"I knew you weren't fine," I gritted out, electrified and hyper-focused by fear. I hooked his right arm around my shoulder and reached around to grab his waist for support. "This isn't 'fine,' Treize!"

He laughed, a hard, nervous laugh that went on far longer than it should have. His head lolled forward, hair falling over his face, and when I pulled him away from the wall, he could barely support any of his own weight. He was breathing shallowly, quickly, laughing as he hyperventilated, clutching at his right side with his free hand. As I dragged him up the path leading to the house, my training possessed me completely, making me steady, calm, leaving no room for panic, no room even for personal concern. Treize became part of a mission objective. Move casualty to safety for assessment. "Safety," I decided, would be the jeep. I was going to throw him in the back seat and, as for assessment, I figured I could do that while I sped like a hell-demon to the nearest hospital.

The jeep was parked out front, thank God, but as we approached, Treize balked. Of course.

"What...are you doing?"

I opened the rear passenger door. "Sit."

He shook his head faintly and tried to pull away from me. "I'm fine, I said...I just lie down."

There's a certain look on a person's face when they're seriously injured, and it's not something that can be masked by discipline or good humor. It's in the eyes, an immaculate self-awareness, a tense acknowledgment of mortality, a dismissal of everything in the world except the body's immediate state of disrepair. Sometimes one can find no greater clarity than in the eyes of a man who is dying. I've seen it. Treize had seen it. And while Treize wasn't dying, not then, I knew - because he knew - that this wasn't something to casually sleep off.

"You can lie down in the back."

"Let go..."


He was unsteady enough that I was able to get him off balance and force him to sit back against the seat. He grabbed at me for support or to fight back, I'm not sure, so I took a rough pulse while he had a grip on my bicep. His skin was cold, his heart rate frantic. It only took a press on the shoulder, a pathetically small effort, to get him to lie on his back. I took his legs, folded them in, and pushed him further into the vehicle. He didn't argue anymore. I propped up his knees, slammed the door, and ran to the driver's side.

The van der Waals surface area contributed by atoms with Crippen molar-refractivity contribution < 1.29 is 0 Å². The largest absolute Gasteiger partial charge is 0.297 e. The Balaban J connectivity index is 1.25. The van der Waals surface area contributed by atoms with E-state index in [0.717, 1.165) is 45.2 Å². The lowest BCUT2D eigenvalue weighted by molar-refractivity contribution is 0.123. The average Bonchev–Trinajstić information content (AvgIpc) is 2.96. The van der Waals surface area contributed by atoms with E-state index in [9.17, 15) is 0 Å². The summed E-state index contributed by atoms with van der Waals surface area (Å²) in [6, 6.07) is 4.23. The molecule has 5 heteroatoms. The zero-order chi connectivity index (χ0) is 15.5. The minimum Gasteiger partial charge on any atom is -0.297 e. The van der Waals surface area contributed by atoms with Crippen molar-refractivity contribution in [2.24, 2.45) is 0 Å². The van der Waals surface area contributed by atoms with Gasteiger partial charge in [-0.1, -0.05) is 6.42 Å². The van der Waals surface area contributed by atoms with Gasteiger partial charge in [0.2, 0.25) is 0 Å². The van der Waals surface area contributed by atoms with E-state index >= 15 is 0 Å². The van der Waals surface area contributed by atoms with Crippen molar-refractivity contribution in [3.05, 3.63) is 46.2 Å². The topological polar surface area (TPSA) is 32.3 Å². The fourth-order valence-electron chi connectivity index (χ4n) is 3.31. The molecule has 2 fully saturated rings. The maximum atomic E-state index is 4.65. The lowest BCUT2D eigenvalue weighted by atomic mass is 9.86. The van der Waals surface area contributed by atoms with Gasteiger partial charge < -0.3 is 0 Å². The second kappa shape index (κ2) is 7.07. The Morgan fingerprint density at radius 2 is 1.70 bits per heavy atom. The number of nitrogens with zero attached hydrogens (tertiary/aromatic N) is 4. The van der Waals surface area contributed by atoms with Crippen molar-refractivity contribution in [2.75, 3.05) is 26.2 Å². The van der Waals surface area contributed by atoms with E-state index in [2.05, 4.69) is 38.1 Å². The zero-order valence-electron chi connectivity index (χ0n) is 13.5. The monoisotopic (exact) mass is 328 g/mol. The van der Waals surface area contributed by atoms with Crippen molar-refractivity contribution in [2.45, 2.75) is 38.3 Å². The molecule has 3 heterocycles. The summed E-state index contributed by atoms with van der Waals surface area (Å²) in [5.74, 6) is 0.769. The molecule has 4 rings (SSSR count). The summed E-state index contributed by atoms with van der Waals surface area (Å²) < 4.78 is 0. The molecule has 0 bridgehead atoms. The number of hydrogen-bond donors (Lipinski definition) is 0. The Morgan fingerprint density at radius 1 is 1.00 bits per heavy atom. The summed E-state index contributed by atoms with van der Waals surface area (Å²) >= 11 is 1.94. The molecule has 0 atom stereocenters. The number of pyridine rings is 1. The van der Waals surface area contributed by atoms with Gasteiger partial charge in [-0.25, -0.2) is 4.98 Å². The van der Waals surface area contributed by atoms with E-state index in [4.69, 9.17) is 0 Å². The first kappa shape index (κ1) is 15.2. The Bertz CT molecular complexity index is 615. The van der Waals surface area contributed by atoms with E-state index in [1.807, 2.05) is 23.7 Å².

I sat, cursed under my breath, pulled the chocolate out of my back pocket, and threw it on the floor on the passenger side. I thought a word of thanks to the habits of the household, which dictated that the keys be left in the car no matter what, unintimidated by the prospect of theft, ultimately efficient because there was never a question of the keys' location. It wasn't a city jeep favored by young girls and men in mid-life crises. It was the tough-as-nails breed of beast that had helped win World War II, a true all-terrain vehicle that made a child's endeavor of rutted, washed out, potholed, dirt and gravel roads. I tore down the forest-flanked path, knowing every curve, every obstacle, every snag in the transmission. I yanked the rearview mirror down so I could see Treize, who was lying so still, the only movement of his body caused by the dips and jolts of the suspension.


There was a long pause. Then, "...Hm?"

Up ahead, an impossible deer ventured out in the road. I laid on the horn and yelled for it to get the fuck out of the way, which it did. I kept my eyes glued to the road then, on the lookout for any more animals that had a death wish.

"Are you all right?" Of course, this was the question with the most obvious answer, but I wanted to hear something from him. Anything. Anything but a lackadaisical 'Hm?'

"...No." There was another pause, a small sound of movement, then, "Ah, God..."